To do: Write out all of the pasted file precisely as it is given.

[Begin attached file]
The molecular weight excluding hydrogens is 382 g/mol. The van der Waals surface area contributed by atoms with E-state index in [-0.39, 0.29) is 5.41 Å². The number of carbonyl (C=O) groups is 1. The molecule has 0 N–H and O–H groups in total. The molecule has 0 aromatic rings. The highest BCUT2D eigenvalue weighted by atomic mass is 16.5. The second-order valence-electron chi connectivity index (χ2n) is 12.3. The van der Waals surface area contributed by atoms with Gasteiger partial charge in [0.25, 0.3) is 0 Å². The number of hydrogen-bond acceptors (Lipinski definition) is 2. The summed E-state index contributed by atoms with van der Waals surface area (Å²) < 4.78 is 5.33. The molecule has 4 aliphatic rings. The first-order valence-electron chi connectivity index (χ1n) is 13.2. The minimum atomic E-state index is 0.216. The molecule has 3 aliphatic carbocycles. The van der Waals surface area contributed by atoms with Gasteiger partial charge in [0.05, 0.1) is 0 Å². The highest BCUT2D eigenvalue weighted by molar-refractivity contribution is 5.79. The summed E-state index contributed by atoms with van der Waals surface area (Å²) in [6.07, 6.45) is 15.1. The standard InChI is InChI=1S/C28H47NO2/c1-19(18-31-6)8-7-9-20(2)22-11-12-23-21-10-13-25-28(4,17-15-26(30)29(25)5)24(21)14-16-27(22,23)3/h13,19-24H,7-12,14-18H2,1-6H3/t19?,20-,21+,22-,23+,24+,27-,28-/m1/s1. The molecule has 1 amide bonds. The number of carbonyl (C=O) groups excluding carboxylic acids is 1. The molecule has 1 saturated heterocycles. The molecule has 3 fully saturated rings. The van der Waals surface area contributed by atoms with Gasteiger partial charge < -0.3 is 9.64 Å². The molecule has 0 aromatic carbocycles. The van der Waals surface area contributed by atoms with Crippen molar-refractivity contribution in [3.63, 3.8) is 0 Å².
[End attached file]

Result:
The molecular weight excluding hydrogens is 382 g/mol. The van der Waals surface area contributed by atoms with E-state index in [-0.39, 0.29) is 5.41 Å². The number of carbonyl (C=O) groups is 1. The molecule has 0 N–H and O–H groups in total. The molecule has 0 aromatic rings. The highest BCUT2D eigenvalue weighted by atomic mass is 16.5. The second-order valence-electron chi connectivity index (χ2n) is 12.3. The van der Waals surface area contributed by atoms with Gasteiger partial charge in [0.25, 0.3) is 0 Å². The number of hydrogen-bond acceptors (Lipinski definition) is 2. The summed E-state index contributed by atoms with van der Waals surface area (Å²) < 4.78 is 5.33. The molecule has 4 aliphatic rings. The first-order valence-electron chi connectivity index (χ1n) is 13.2. The minimum atomic E-state index is 0.216. The molecule has 3 aliphatic carbocycles. The van der Waals surface area contributed by atoms with Gasteiger partial charge in [0.05, 0.1) is 0 Å². The highest BCUT2D eigenvalue weighted by molar-refractivity contribution is 5.79. The summed E-state index contributed by atoms with van der Waals surface area (Å²) in [6.07, 6.45) is 15.1. The standard InChI is InChI=1S/C28H47NO2/c1-19(18-31-6)8-7-9-20(2)22-11-12-23-21-10-13-25-28(4,17-15-26(30)29(25)5)24(21)14-16-27(22,23)3/h13,19-24H,7-12,14-18H2,1-6H3/t19?,20-,21+,22-,23+,24+,27-,28-/m1/s1. The molecule has 1 amide bonds. The number of carbonyl (C=O) groups excluding carboxylic acids is 1. The molecule has 1 saturated heterocycles. The molecule has 3 fully saturated rings. The van der Waals surface area contributed by atoms with Gasteiger partial charge < -0.3 is 9.64 Å². The molecule has 0 aromatic carbocycles. The van der Waals surface area contributed by atoms with Crippen molar-refractivity contribution in [3.63, 3.8) is 0 Å².